Death toll from virus outbreak in China's Hubei reaches 17: state TV

The death toll from China's new flu-like virus in Hubei province has risen to 17 and the total number of confirmed cases has risen further, state television reported on Wednesday, citing the provincial government.
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A worker assembles cabinet doors at Riverside RV in LaGrange, Indiana, on January 24, 2020. | Brendan Smialowski/AFP via Getty Images A much-debated disability benefit crisis simply eased when the economy improved. A feature of the Great Recession was a cottage industry of explanations for why people were not just out of work, but dropping out of the workforce altogether — meaning they were without a job but not counted as unemployed. Several distinguished economists seriously contemplated the possibility that advances in video game technology were responsible. Business leaders (and at times then-President Obama) touted the notion that a “skills gap” had rendered many Americans unemployable. Casey Mulligan, a University of Chicago professor who was a New York Times columnist for much of the recession, argued that the country was suffering through “a redistribution recession”: things like the Affordable Care Act had created a situation in which people didn’t want to work anymore. (Mulligan later served on Trump’s Council of Economic Advisers.) A particularly widespread and pernicious notion was that people were making bogus Social Security Disability Insurance claims to cash a check rather than working. Now lots of labor force dropouts, especially disabled ones, are getting back in the game. About a third of new hires are coming from the ranks of people previously non-employed due to disability. Nothing has fundamentally changed about SSDI availability, ACA subsidies, video games, or Americans’ skills. The labor market today is in much healthier shape than it was five years ago, and low interest rates — and once Trump took office, significant increases in the federal budget deficit — have done their work. Prime-age (25-54-year-old) employment is growing at a pace of around +750,000 a year. Almost a third of these job finders are coming from the ranks of the disabled -- the single biggest source of new worker hires.— Ernie Tedeschi (@ernietedeschi) February 20, 2020 Of course, on one level this seems to confirm anecdotal reporting suggesting that some recession-era SSDI recipients were not genuinely “incapable” of working, in a totalistic sense. But the fact that they’ve gone back to work with no program reforms confirms the point that these weren’t fraud cases. Instead, during the depressed economy many people — especially people with health problems that limited the range of jobs they could realistically do — simply couldn’t find work. Thanks to SSDI, they were able to survive. And thanks to an improving economy, a wider range of work is available and employers have to be more accommodating of people’s special needs in order to find workers — so they’re able to come back to the labor force. Trump’s economic success shows liberals were right about a lot One of the big background debates of the Trump era is that the president and his allies want to take credit for the improved economic situation, while Democrats prefer to emphasize the extensive continuity with the Obama-era economy. The continuity is very real, but on another level the Trump critics are being too churlish. He clearly took some specific, economically significant steps that have helped make things better. But the steps he took were precisely the kinds of Keynesian stimulus measures that progressives spent the Obama years calling for. Instead of a “grand bargain” on deficit reduction and “regulatory certainty” to improve the business climate, Trump has given us a large short-term tax cut paired with a large increase in military spending, plus a large increase in domestic discretionary spending, plus steady ongoing increases in Social Security and Medicare spending. It’s deficits as far as the eye can see, and it’s been paired with a low interest rate policy from the Fed that Trump has very much encouraged that has helped people get jobs without sparking inflation. This formula of bigger deficits plus a supportive Fed is exactly what progressives spent the years from 2011 to 2016 calling for. Trump delivered a version of it (although a progressive administration would obviously have used the money for different things) and it’s basically working. As a result, the long-term unemployed, the disabled, the discouraged, and even some early retirees are hopping back into the labor force with no need to cut anyone off from benefits.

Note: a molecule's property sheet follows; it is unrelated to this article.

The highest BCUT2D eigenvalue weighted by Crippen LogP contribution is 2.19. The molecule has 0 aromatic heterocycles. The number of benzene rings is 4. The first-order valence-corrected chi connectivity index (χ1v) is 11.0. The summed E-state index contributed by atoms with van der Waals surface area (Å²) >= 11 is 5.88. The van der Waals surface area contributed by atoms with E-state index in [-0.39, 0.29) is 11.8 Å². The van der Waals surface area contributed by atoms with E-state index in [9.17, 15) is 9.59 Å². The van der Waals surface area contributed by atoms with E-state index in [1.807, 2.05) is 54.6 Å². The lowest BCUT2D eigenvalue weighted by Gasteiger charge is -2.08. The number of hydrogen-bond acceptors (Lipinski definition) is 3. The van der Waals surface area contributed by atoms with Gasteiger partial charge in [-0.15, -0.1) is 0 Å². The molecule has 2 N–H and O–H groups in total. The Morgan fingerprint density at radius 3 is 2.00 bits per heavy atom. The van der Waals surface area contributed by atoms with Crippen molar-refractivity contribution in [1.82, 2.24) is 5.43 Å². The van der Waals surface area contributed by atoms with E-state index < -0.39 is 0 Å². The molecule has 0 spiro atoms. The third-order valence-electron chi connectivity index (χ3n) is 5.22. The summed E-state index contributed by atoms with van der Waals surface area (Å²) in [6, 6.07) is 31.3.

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It’s not a fluke, an error, or an outlier. In poll after poll, the results are clear: Climate change is one of the most important issues in the 2020 presidential election.A new survey, released today and provided exclusively to The Atlantic, only drives the point home: Climate is the clear number-two issue—second only to health care—for Democrats who live in one of the upcoming primary or caucus states. Among all voters, the warming planet is now one of the most salient issues in American politics. The poll was conducted by Climate Nexus, a nonpartisan nonprofit group, in partnership with researchers at Yale and George Mason University, and included nearly 2,000 registered voters.Climate change now sits alongside only four other mainstays—health care, the economy and jobs, immigration policy, and Social Security—in its ability to command the electorate’s attention. And for self-described liberal Democrats, climate change is now nationally the most important issue, beating out 28 others, Anthony Leiserowitz, a senior research scientist at Yale, told me.“This is the first time in American political history where climate change is not just a top tier issue—it is the top tier issue,” ​said ​Leiserowitz, the director of the Yale Program on Climate-Change Communication, which helped conduct the new poll​.Yet while Democrats have grown ever more alarmed by climate change, self-identified Republicans remain largely unmoved. In the poll, Democrats are much more likely than Republicans to say climate change is one of their top two issues, and they support more aggressive policies. This reflects a deepening divide among Americans: Climate change, Leiserowitz said, “has become more polarized now than any other issue, including abortion.”The Climate Nexus-Yale-George Mason poll was conducted online from February 6 to February 9, among 1,934 respondents in 26 states. Each of those states—they include Nevada, South Carolina, California, and Texas—will hold a Democratic primary or caucus between now and March 17. Climate Nexus then weighted the responses from each state in line with Census Bureau estimates of local age, gender, race, education, and Hispanic demographics.The poll’s results fit into a remarkably consistent pattern: American voters are taking climate change seriously. Last March, a CNN/Des Moines Register poll found that climate change was a top-two issue for Iowa Democrats. Since then the same results have kept showing up in opinion surveys, exit polls, and Associated Press vote-cast data, Leiserowitz said.Earlier this week, the Pew Research Center announced that a majority of Americans now say that dealing with climate change should be a top priority for the president and Congress. Since 2016, that number has increased by 14 percentage points. And nearly as many Americans (64 percent) now rank protecting the environment as highly as they do strengthening the economy, the Pew report found.Some of this effect may reflect President Trump’s broad rejection of climate policy and embrace of fossil fuels. It is common for public polling to swing in the opposite direction of the president’s policy views, a phenomenon that political scientists call “thermostatic public opinion.”And while the polling shows that concern about climate change is growing, it is also divided by party. “Over the past five years, public concern about climate change has soared, particularly among Democrats. It’s also gone up substantially among independents, but it’s stayed relatively flat among Republicans,” Leiserowitz said.The new poll shows some signs of that disconnect. Nearly seventy percent of respondents said they were very worried or somewhat worried about climate change. This is a larger group than said the United States is on the wrong track (52 percent) or approved of Donald Trump’s performance as president (45 percent).This worry ran parallel with a desire for new policy, the poll found. Among all voters, seven out of 10 said the government should do more about climate change. Fifty-nine percent of respondents went further, saying they would strongly or moderately support a Green New Deal. Only 25 percent of respondents said they strongly or somewhat opposed such an aggressive measure.More moderate policies were more popular. Nearly three-quarters of all voters said they wanted a candidate who would set stronger pollution standards, and 70 percent said they wanted the next president to strengthen federal fuel-economy standards. (As I reported earlier this month, the Trump administration has fought for years to weaken them.) And nearly four in five voters, from all parties, support providing “assistance, job training or guaranteed wages” to workers from the oil, gas, and coal industries who have lost their jobs.Not every climate policy commanded a majority. Roughly the same percentage of voters (42 percent) support opening up new federal lands for oil and gas drilling as oppose it (41 percent), the poll found.Perhaps the most intriguing finding: large majorities of voters want most future energy infrastructure to come from renewable sources, such as wind and solar. More than 70 percent of voters said they would support requiring 100 percent of electricity in their state to come from wind and solar plants by the year 2050. Most respondents said such a policy would boost the economy, lower electricity costs, and help rural and farming communities in their state. Most also said it would have either a positive effect, or no effect at all, on worker’s wages and the unemployment rate. It’s a commonplace in climate politics that Americans love solar and wind energy, but this has not, so far, translated into market power for the technologies.The poll also asked about a series of head-to-head matchups between Donald Trump and one of the Democratic candidates.Michael Bloomberg fared the best here: 47 percent of respondents supported the former mayor, 40 percent supported Trump, and 13 percent said they weren’t sure. In the Sanders-Trump matchup, 47 percent supported Sanders. But fewer voters (11 percent) were unsure in this scenario; 43 percent supported Trump. In the Buttigieg-Trump matchup, 45 percent supported Buttigieg, 41 percent supported Trump, and 14 percent of respondents said they weren’t sure. Joe Biden did nearly as well as Buttigieg, winning 45 percent to Trump’s 42 percent. Elizabeth Warren tied Trump in the head-to-head matchup, and Amy Klobuchar lost by one point. In every case, the number of undecided voters was larger than winner’s margin.The full list of states polled were—take a deep breath—Alabama, Arizona, Arkansas, California, Colorado, Florida, Idaho, Illinois, Maine, Massachusetts, Michigan, Minnesota, Mississippi, Missouri, Nevada, North Carolina, North Dakota, Ohio, Oklahoma, South Carolina, Tennessee, Texas, Utah, Vermont, Virginia, and Washington.It’s not as if candidates are ignorant of this shift in voter priorities. Every Democratic candidate has announced a climate plan and talks about it on the stump. (Even Trump alluded to a tree-planting plan in his State of the Union address.) In televised debates, such as the one earlier this week in Nevada, Democratic candidates hurried to bring up climate change before any questions about it were asked. The discussion hasn’t always been satisfying, Leiserowitz admitted, but “I don’t think it’s a coincidence that they’re all elbowing each other to talk about it,” he said. “There’s a climate vote for the first time.”